Anne Simpson, of Pirc, the pensions and investment research group said: "It has a rather blancmange-like quality. We feel the need for clarity and vigour is as great as it ever was. There are so many qualifications [in the code]."
It is understood that the final Hampel supercode which will incorporate the Cadbury and Greenbury codes, will be largely unchanged from the draft document which adopted a light touch and was seen in some quarters as a let-off for the business community. This is in spite of the Stock Exchange receiving over 150 submissions about the original document, many of which are thought to have been critical.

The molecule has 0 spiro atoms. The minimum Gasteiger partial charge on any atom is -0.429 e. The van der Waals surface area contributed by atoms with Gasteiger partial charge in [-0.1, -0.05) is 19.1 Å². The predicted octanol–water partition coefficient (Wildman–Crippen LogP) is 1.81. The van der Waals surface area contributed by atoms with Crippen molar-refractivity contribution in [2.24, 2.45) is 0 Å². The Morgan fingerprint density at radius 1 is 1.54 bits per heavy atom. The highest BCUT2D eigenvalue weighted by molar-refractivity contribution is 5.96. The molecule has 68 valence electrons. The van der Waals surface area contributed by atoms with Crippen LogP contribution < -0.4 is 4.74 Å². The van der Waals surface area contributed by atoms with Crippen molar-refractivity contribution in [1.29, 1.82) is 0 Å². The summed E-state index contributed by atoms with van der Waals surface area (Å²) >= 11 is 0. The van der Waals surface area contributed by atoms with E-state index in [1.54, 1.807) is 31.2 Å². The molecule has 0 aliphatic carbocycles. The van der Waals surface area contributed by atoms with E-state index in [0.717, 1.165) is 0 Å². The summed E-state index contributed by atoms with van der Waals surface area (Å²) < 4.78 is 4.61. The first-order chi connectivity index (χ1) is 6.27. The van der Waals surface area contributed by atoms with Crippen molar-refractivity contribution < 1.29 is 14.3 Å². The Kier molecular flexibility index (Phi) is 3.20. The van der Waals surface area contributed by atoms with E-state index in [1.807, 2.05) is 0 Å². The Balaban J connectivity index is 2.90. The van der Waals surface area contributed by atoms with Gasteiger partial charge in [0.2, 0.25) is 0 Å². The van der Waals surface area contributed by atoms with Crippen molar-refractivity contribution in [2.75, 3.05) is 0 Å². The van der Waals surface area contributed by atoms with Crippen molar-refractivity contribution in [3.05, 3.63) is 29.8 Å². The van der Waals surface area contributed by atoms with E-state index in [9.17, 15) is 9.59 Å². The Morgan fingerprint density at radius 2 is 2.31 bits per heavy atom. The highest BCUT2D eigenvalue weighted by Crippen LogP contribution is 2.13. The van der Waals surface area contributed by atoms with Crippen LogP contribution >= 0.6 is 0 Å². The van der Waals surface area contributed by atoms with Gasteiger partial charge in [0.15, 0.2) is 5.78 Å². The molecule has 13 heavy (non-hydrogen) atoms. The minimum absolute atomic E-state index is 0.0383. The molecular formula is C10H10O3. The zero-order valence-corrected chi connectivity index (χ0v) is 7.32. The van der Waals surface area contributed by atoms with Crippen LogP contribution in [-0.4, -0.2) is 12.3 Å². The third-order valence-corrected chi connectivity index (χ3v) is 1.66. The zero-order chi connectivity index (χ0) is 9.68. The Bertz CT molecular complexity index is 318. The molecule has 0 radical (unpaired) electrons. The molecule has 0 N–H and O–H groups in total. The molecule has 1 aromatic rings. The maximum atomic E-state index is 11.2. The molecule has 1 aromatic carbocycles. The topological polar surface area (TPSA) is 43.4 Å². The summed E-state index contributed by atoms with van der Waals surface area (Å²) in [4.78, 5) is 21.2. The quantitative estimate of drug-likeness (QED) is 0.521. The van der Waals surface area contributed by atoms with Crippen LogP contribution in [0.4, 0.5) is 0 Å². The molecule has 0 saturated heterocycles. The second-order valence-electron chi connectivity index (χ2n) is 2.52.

Pirc has taken issue with several points, including the nomination of a lead non-executive director. It suggests it would more valuable to insist on an independent non-executive chairman and for companies to list the biographies and business connections or non-executives so that investors can assess their independence more easily.
Smaller public companies will be able to flaunt the code as long as they detail in their annual reports where it does not comply with the code and why.
The code will also be toothless. Though it will sit alongside the Stock Exchange's listing requirements, it will be voluntary and companies which do not comply will not be disciplined if they state their reasons.
However, the lenient attitude to smaller companies was welcomed by David Stevenson, corporate finance partner at Eversheds, the law firm. "It can be difficult for smaller companies to find the right kind of people for these non-executive roles. If they were pushed by the code it might lead to them appointing the wrong person."Reuse content